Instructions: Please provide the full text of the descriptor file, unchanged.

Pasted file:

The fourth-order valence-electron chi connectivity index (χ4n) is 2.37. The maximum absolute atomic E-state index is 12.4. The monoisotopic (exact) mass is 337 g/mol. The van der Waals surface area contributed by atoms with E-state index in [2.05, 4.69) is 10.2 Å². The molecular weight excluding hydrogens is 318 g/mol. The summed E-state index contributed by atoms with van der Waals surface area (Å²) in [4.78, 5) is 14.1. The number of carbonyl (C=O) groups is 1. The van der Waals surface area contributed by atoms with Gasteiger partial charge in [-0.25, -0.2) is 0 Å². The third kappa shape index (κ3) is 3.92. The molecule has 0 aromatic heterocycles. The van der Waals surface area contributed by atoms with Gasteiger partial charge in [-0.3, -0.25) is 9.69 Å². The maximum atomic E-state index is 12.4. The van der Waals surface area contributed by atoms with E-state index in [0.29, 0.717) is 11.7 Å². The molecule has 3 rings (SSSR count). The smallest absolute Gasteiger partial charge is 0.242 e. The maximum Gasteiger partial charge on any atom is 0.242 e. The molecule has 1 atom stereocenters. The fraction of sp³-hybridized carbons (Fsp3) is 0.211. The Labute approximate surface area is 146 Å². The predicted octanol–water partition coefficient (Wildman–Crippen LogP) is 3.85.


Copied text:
The fourth-order valence-electron chi connectivity index (χ4n) is 2.37. The maximum absolute atomic E-state index is 12.4. The monoisotopic (exact) mass is 337 g/mol. The van der Waals surface area contributed by atoms with E-state index in [2.05, 4.69) is 10.2 Å². The molecular weight excluding hydrogens is 318 g/mol. The summed E-state index contributed by atoms with van der Waals surface area (Å²) in [4.78, 5) is 14.1. The number of carbonyl (C=O) groups is 1. The van der Waals surface area contributed by atoms with Gasteiger partial charge in [-0.25, -0.2) is 0 Å². The third kappa shape index (κ3) is 3.92. The molecule has 0 aromatic heterocycles. The van der Waals surface area contributed by atoms with Gasteiger partial charge in [-0.3, -0.25) is 9.69 Å². The maximum atomic E-state index is 12.4. The van der Waals surface area contributed by atoms with E-state index in [0.29, 0.717) is 11.7 Å². The molecule has 3 rings (SSSR count). The smallest absolute Gasteiger partial charge is 0.242 e. The maximum Gasteiger partial charge on any atom is 0.242 e. The molecule has 1 atom stereocenters. The fraction of sp³-hybridized carbons (Fsp3) is 0.211. The Labute approximate surface area is 146 Å². The predicted octanol–water partition coefficient (Wildman–Crippen LogP) is 3.85.